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Pink Sketchbook Volume One: GRRR!
posted October 22, 2004


Creator: Scott Morse
Publishing Info: AdHouse Books, $10, 32 Pages, 2004
Ordering Numbers: None

This is one of those books I very much like having received for free that makes me wonder if anyone will enjoy paying for it. It's not a production issue. This first volume in a planned sketchbook series looks slightly dubious from the outside with its pink paper covers, but the insides reveal nice paper and the occasional color plate. AdHouse selected an appropriate subject, too, as Scott Morse is one of those artists with undeniable visual flair and a growing fan base.

The best thing about GRRR! is that it removes Morse's figures from panel progressions and allows the reader to examine his art and locate the center of its appeal. For me at least, the classic facial exaggeration recalls mid-20th Century cartoons, something reinforced by the length of Morse's torsos and his ability to integrate outsized elements with mundane detail. A monster steed in dress flats becomes a funny story in a single drawing, while even a cliche like a horrifying creature and its pet kitten suggests narrative possibilities in a way that doesn't force too much attention onto the manipulative act of contrast. The color sections show off Morse's distinctive use of a small set of colors in setting a single-hued figure against a background of competing tones.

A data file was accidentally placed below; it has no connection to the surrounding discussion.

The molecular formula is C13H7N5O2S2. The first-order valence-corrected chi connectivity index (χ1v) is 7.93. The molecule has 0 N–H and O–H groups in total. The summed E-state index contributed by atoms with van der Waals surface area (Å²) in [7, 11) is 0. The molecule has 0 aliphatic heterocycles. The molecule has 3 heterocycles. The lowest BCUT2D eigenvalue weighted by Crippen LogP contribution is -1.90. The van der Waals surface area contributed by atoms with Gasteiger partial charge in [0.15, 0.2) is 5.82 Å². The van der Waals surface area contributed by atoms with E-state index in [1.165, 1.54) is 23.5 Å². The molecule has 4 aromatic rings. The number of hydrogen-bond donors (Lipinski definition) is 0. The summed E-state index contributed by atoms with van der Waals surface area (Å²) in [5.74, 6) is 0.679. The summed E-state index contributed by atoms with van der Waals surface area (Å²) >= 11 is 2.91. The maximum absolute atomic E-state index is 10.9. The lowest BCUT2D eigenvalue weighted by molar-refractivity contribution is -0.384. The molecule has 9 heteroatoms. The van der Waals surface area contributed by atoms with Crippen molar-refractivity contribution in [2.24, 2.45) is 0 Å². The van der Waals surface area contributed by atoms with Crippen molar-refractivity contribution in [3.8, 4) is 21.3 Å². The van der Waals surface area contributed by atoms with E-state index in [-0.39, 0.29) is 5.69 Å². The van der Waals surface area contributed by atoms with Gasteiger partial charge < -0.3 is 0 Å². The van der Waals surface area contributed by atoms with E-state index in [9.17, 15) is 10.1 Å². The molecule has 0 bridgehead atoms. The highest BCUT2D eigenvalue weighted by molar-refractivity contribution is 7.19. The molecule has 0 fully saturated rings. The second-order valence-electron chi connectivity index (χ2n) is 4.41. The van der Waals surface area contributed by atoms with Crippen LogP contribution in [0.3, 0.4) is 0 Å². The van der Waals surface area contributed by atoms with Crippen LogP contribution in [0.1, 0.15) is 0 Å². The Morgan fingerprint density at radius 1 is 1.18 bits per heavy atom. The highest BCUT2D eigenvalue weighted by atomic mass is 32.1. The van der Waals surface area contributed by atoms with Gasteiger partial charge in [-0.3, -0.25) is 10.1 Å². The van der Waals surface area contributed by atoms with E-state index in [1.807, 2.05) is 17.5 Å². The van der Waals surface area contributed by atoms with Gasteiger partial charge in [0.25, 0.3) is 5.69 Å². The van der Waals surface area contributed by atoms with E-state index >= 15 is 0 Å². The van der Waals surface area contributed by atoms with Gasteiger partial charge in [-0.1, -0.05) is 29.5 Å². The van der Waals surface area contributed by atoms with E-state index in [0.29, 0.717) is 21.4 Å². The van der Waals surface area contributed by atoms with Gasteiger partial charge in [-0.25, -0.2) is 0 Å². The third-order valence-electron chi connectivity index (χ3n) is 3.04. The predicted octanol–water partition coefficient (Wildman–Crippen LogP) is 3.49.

So what am I complaining about? Well, the book is still very slight, and with Morse specifically one gets the sense you're getting less a representative snapshot than something rigidly organized by theme or time period. It's a lie that reviewers hold onto that sketchbooks are review proof -- the packaging is important, the artist should be of interest specifically for the art included, and the overall concept ought to reveal some significant aspect of that art in a way that provides a portrait of someone's artistic strengths and weaknesses. In the end, the reader of GRRR! really doesn't get any closer to the heart of its subject matter, the artist, than they might in spending 10 minutes looking over a convention table's worth of sketches and prints.